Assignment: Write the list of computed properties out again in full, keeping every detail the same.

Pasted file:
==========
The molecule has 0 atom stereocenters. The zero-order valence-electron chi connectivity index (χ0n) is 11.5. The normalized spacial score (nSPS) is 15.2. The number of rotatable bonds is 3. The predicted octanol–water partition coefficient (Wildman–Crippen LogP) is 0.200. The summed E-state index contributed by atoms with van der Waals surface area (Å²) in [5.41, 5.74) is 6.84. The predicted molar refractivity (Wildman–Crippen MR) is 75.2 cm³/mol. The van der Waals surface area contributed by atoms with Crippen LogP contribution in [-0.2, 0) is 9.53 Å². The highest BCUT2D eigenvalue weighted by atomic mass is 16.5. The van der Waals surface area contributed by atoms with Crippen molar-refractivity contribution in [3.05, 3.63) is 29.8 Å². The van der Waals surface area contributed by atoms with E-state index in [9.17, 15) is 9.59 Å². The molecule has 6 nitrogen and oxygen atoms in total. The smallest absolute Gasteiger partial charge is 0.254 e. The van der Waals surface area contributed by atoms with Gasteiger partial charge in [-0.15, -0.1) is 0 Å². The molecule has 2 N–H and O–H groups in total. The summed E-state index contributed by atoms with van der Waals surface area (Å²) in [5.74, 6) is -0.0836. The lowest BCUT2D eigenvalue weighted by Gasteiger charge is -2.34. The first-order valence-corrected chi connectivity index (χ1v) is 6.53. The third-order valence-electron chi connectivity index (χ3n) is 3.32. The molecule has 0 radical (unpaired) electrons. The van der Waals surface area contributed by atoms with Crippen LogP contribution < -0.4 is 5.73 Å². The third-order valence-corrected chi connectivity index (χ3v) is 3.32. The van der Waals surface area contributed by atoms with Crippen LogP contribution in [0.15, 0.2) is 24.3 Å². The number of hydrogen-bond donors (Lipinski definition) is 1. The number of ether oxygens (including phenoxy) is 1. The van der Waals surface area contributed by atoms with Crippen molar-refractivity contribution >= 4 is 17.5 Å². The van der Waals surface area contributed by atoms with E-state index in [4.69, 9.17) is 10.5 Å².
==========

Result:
The molecule has 0 atom stereocenters. The zero-order valence-electron chi connectivity index (χ0n) is 11.5. The normalized spacial score (nSPS) is 15.2. The number of rotatable bonds is 3. The predicted octanol–water partition coefficient (Wildman–Crippen LogP) is 0.200. The summed E-state index contributed by atoms with van der Waals surface area (Å²) in [5.41, 5.74) is 6.84. The predicted molar refractivity (Wildman–Crippen MR) is 75.2 cm³/mol. The van der Waals surface area contributed by atoms with Crippen LogP contribution in [-0.2, 0) is 9.53 Å². The highest BCUT2D eigenvalue weighted by atomic mass is 16.5. The van der Waals surface area contributed by atoms with Crippen molar-refractivity contribution in [3.05, 3.63) is 29.8 Å². The van der Waals surface area contributed by atoms with E-state index in [9.17, 15) is 9.59 Å². The molecule has 6 nitrogen and oxygen atoms in total. The smallest absolute Gasteiger partial charge is 0.254 e. The van der Waals surface area contributed by atoms with Gasteiger partial charge in [-0.15, -0.1) is 0 Å². The molecule has 2 N–H and O–H groups in total. The summed E-state index contributed by atoms with van der Waals surface area (Å²) in [5.74, 6) is -0.0836. The lowest BCUT2D eigenvalue weighted by Gasteiger charge is -2.34. The first-order valence-corrected chi connectivity index (χ1v) is 6.53. The third-order valence-electron chi connectivity index (χ3n) is 3.32. The molecule has 0 radical (unpaired) electrons. The van der Waals surface area contributed by atoms with Crippen LogP contribution < -0.4 is 5.73 Å². The third-order valence-corrected chi connectivity index (χ3v) is 3.32. The van der Waals surface area contributed by atoms with Crippen LogP contribution in [0.15, 0.2) is 24.3 Å². The number of hydrogen-bond donors (Lipinski definition) is 1. The number of ether oxygens (including phenoxy) is 1. The van der Waals surface area contributed by atoms with Crippen molar-refractivity contribution >= 4 is 17.5 Å². The van der Waals surface area contributed by atoms with E-state index in [4.69, 9.17) is 10.5 Å².